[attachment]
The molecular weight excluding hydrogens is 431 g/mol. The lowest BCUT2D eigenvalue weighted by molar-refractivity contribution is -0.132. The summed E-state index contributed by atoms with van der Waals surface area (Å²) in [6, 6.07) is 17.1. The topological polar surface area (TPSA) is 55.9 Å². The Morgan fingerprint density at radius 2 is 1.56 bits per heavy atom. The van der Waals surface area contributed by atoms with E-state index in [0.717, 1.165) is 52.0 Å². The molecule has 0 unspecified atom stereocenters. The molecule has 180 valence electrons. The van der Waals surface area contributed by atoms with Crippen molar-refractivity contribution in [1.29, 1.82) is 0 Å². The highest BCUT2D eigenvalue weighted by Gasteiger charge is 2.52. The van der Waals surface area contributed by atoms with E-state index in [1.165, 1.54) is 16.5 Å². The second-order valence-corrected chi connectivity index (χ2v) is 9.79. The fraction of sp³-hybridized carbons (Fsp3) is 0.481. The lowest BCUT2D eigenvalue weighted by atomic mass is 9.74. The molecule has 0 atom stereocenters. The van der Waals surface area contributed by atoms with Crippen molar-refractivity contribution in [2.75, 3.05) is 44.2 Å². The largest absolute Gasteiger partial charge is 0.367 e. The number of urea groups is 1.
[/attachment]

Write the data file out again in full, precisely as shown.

The molecular weight excluding hydrogens is 431 g/mol. The lowest BCUT2D eigenvalue weighted by molar-refractivity contribution is -0.132. The summed E-state index contributed by atoms with van der Waals surface area (Å²) in [6, 6.07) is 17.1. The topological polar surface area (TPSA) is 55.9 Å². The Morgan fingerprint density at radius 2 is 1.56 bits per heavy atom. The van der Waals surface area contributed by atoms with E-state index in [0.717, 1.165) is 52.0 Å². The molecule has 0 unspecified atom stereocenters. The molecule has 180 valence electrons. The van der Waals surface area contributed by atoms with Crippen molar-refractivity contribution in [1.29, 1.82) is 0 Å². The highest BCUT2D eigenvalue weighted by Gasteiger charge is 2.52. The van der Waals surface area contributed by atoms with E-state index in [1.165, 1.54) is 16.5 Å². The second-order valence-corrected chi connectivity index (χ2v) is 9.79. The fraction of sp³-hybridized carbons (Fsp3) is 0.481. The lowest BCUT2D eigenvalue weighted by atomic mass is 9.74. The molecule has 0 atom stereocenters. The van der Waals surface area contributed by atoms with Crippen molar-refractivity contribution in [2.75, 3.05) is 44.2 Å². The largest absolute Gasteiger partial charge is 0.367 e. The number of urea groups is 1.